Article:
Tuesday, September 28, 2010

Friends and family better than tests at spotting Alzheimer's

Researchers devote a lot of time to developing screening tests for Alzheimer's disease but a new study by researchers at Washington University School of Medicine in St Louis suggests that it might actually be more effective to ask people's friends and families. The researchers developed an eight-point questionnaire called Ascertain Dementia 8 (AD8) asking friends and relatives whether people were displaying the following symptoms
  • Problems with judgment, such as bad financial decisions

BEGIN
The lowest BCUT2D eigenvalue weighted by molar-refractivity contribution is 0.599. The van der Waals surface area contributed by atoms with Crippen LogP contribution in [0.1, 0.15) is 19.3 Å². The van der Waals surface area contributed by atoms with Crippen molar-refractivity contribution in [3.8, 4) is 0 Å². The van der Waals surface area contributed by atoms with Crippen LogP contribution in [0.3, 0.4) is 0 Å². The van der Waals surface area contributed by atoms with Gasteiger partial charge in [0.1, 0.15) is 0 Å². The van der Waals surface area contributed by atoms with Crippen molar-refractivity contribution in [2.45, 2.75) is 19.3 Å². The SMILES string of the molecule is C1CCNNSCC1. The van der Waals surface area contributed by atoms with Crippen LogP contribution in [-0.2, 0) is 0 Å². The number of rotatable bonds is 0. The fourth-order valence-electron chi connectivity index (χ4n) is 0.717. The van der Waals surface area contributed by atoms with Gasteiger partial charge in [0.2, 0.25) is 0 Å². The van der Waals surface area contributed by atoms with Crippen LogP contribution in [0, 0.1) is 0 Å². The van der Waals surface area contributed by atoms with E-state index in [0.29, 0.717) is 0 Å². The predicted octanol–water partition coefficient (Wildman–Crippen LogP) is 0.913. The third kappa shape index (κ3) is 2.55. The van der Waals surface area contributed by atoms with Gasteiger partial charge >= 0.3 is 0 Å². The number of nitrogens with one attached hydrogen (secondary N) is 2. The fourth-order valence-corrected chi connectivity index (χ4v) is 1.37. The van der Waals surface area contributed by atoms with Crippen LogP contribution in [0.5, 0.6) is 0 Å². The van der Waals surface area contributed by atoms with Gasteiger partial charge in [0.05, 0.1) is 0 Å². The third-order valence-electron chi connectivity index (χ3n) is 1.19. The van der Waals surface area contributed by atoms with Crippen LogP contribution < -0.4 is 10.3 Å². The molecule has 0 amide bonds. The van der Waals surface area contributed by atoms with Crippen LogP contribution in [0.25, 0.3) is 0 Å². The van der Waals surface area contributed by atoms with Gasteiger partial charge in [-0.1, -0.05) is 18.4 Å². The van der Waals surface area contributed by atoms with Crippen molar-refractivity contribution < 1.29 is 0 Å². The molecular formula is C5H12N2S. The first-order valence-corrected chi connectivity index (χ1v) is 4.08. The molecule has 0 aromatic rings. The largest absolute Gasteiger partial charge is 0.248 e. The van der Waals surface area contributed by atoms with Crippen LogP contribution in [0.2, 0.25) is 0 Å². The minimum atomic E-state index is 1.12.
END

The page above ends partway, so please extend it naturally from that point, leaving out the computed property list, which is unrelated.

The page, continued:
• Reduced interest in hobbies and other activities
  • Repeating of questions, stories or statements
  • Trouble learning how to use a tool or appliance, such as a television remote control or a microwave
  • Forgetting the month or year
  • Difficulty handling complicated financial affairs, such as balancing a chequebook
  • Difficulty remembering appointments
  • Consistent problems with thinking and memory
They gave the questionnaire to the friends and relatives of 251 participants and the participants themselves filled out the Mini Mental State test, a traditional dementia-screening tool. The researchers then evaluated biological signs of dementia in the participants designed to see definitively whether they had the condition. The AD8 test actually tallied more closely with the biological diagnosis of Alzheimer's.

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